Lawyer, mother, avid reader. Game host extraordinaire! Partner in crime to Obsidian Black Plague! My bookish weaknesses include classics, fantasy, YA, and agreeing to read more books than is even remotely possible.
I am hoping to write three or four posts on North and South, since it is definitely worthy of much thoughtful consideration. So, I hate to disappoint, but this post actually isn't going to be about the romance between Margaret Hale and John Thornton (sigh . . . ). I will definitely get there, but I want to talk about something else, first.
And that is the concept of the safety net. Because, as Gaskell makes clear, Victorian England didn't much have one.
There is luxury in be able to follow your conscience - the only person who is able to choose is the person who can support himself with either choice. Many people have no ability to choose. They take what is offered because they are unable to do otherwise. One of the themes of this book, as I read it, was about the ability to follow your conscience. And the ability to follow one's conscience, as Gaskell explains, is clearly a luxury.
Margaret's father, Mr. Hale, has a crisis of conscience early in the book, and he feels compelled to resign his position as vicar of Helstone. Ultimately, Gaskell reveals to us that this crisis of conscience was over something rather trivial - a disagreement with a part of the liturgy that he was ordered to use. Many of his peers who suffered this same crisis forced themselves to, basically, make their peace with it. Mr. Hale simply cannot do this, so he resigns and hauls his family off to Milton. He remains firm in his conviction that he was right to do it, even unto death.
And let me mention right now that there will be spoilers in my posts.
He is, in part, able to make this decision because he has the support of Margaret, at least, and also because of Mr. Bell. Mr. Bell is the fairy godfather of the story - a wealthy Oxford lecturer who has been friends with Mr. Hale since they were both students there. Mr. Hale is the less obviously successful of the two, although Mr. Hale has a wife and a family, while Mr. Bell has remained unmarried. One, perhaps, is more emotionally successful, the other is obviously more financially successful. Mr. Bell doesn't give him money, but he does give him, more or less, a job. He sends him to Milton to be a tutor, with a recommendation that will land him work.
On the flip side of this, we have Nicholas Higgins, who is a man of great conscience. He is an uneducated mill worker, a union leader and a bit of an activist, and at one point in the book, he convinces his fellow mill workers to go on strike for better wages because they believe that they are being exploited by the mill owners.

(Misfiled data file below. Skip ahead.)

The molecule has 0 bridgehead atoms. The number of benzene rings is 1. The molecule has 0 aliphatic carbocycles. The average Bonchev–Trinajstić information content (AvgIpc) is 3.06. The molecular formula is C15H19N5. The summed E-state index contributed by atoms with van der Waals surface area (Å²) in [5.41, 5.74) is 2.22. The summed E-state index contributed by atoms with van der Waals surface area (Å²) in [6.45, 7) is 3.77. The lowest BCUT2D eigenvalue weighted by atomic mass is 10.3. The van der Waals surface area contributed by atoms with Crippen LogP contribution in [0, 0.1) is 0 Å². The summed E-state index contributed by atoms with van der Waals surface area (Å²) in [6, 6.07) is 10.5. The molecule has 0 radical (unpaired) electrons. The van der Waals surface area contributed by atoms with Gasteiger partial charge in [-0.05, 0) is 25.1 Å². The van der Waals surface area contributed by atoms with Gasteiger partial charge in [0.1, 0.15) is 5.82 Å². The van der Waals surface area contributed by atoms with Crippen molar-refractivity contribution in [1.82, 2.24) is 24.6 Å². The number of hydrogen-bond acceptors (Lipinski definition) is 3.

The strike is, more or less, an unadulterated failure and it is painful to watch everyone suffer as a result of it. Gaskell doesn't give us a clean ending to the strike - there are no winners and she doesn't actually answer the question of "who was right.". There is violence, and strike breakers are brought in, and the mill workers suffer (a lot). Mr. Thornton, who is the owner of Marlborough Mill, ends up going bust as a result of the strike because he is unable to fill orders with his unskilled Irish workers that he brought in as strike breakers. Literally, everyone suffers (although some more than others, to be sure).
In the end, though, Nicholas Higgins is simply unable to follow his conscience, which tells him that he is being exploited. He is forced to go, hat in hand, to Thornton to ask for a job because he has ended up with the care of a bunch of children that don't belong to him when one of the strikers commits suicide. This striker, Boucher, leaves seven children behind when he drowns himself, and Higgins assumes responsibility for them.* Thornton initially tells him to pound sand, but ultimately gives him a job, and they make a sort of an uneasy peace between the two men.
I am so impressed with Gaskell and the depth and complexity of this book. I love it that she set it in the industrial north, which was one of the primary drivers of the industrial revolution. I love it that she doesn't erase women from the narrative, including working class women - both Bessy and Mary Higgins play a significant role in Margaret's re-education. Bessy is, perhaps, a bit too good to be true (she's the real Mary Sue of the book, in my opinion) gracefully dying in order to teach Margaret an object lesson in societal oppression and inequality. Mary is more flesh and blood, with vices as well as virtues. She is so full of life that she practically jumps off the pages in her uneducated and (as Gaskell puts it) slatternly gloriousness.
I highly, highly recommend reading North and South as well as watching the mini-series.
And, because I can't resist Richard Armitage as John Thornton, I leave you this image of Mr. Thornton gazing dreamily at his beloved Margaret:
as a preview of posts to be written later.
*I actually learned a new word reading this book. Clemming is apparently vernacular for "starving." Boucher couldn't bear to watch his children clem.